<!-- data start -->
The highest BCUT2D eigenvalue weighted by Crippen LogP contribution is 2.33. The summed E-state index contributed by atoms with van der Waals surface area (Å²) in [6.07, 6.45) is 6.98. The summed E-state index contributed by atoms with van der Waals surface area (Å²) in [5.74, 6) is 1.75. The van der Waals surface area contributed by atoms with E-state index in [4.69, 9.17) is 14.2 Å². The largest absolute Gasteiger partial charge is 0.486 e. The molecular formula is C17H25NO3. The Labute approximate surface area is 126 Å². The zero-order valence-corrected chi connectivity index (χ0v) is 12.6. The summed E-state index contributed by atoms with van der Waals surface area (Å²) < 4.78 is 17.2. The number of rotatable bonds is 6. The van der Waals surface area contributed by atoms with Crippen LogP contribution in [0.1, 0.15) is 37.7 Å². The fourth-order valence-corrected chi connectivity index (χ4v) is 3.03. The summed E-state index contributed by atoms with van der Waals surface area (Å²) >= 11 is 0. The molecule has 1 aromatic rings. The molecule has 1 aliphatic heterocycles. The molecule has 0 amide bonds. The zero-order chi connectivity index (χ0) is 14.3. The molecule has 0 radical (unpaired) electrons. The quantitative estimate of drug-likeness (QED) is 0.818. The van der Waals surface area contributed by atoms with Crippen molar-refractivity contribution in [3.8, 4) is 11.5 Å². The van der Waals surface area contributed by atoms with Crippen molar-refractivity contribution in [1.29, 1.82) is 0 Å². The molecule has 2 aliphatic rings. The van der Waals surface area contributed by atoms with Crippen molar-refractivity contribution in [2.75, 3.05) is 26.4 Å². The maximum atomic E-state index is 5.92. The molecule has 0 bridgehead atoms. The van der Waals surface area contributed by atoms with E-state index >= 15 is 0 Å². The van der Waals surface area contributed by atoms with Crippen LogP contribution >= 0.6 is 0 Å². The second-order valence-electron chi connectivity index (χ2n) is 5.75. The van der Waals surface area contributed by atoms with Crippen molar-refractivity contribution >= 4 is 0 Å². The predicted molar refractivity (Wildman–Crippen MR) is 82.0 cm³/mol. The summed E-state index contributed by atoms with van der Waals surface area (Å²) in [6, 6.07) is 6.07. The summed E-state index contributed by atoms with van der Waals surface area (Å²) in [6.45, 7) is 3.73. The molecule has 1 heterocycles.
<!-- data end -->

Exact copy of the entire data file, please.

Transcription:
The highest BCUT2D eigenvalue weighted by Crippen LogP contribution is 2.33. The summed E-state index contributed by atoms with van der Waals surface area (Å²) in [6.07, 6.45) is 6.98. The summed E-state index contributed by atoms with van der Waals surface area (Å²) in [5.74, 6) is 1.75. The van der Waals surface area contributed by atoms with E-state index in [4.69, 9.17) is 14.2 Å². The largest absolute Gasteiger partial charge is 0.486 e. The molecular formula is C17H25NO3. The Labute approximate surface area is 126 Å². The zero-order valence-corrected chi connectivity index (χ0v) is 12.6. The summed E-state index contributed by atoms with van der Waals surface area (Å²) < 4.78 is 17.2. The number of rotatable bonds is 6. The van der Waals surface area contributed by atoms with Crippen LogP contribution in [0.1, 0.15) is 37.7 Å². The fourth-order valence-corrected chi connectivity index (χ4v) is 3.03. The summed E-state index contributed by atoms with van der Waals surface area (Å²) >= 11 is 0. The molecule has 1 aromatic rings. The molecule has 1 aliphatic heterocycles. The molecule has 0 amide bonds. The zero-order chi connectivity index (χ0) is 14.3. The molecule has 0 radical (unpaired) electrons. The quantitative estimate of drug-likeness (QED) is 0.818. The van der Waals surface area contributed by atoms with Crippen molar-refractivity contribution in [3.8, 4) is 11.5 Å². The van der Waals surface area contributed by atoms with Crippen molar-refractivity contribution in [1.29, 1.82) is 0 Å². The molecule has 2 aliphatic rings. The van der Waals surface area contributed by atoms with Crippen molar-refractivity contribution in [2.75, 3.05) is 26.4 Å². The maximum atomic E-state index is 5.92. The molecule has 0 bridgehead atoms. The van der Waals surface area contributed by atoms with E-state index >= 15 is 0 Å². The van der Waals surface area contributed by atoms with Crippen LogP contribution >= 0.6 is 0 Å². The second-order valence-electron chi connectivity index (χ2n) is 5.75. The van der Waals surface area contributed by atoms with Crippen molar-refractivity contribution >= 4 is 0 Å². The predicted molar refractivity (Wildman–Crippen MR) is 82.0 cm³/mol. The summed E-state index contributed by atoms with van der Waals surface area (Å²) in [6, 6.07) is 6.07. The summed E-state index contributed by atoms with van der Waals surface area (Å²) in [6.45, 7) is 3.73. The molecule has 1 heterocycles.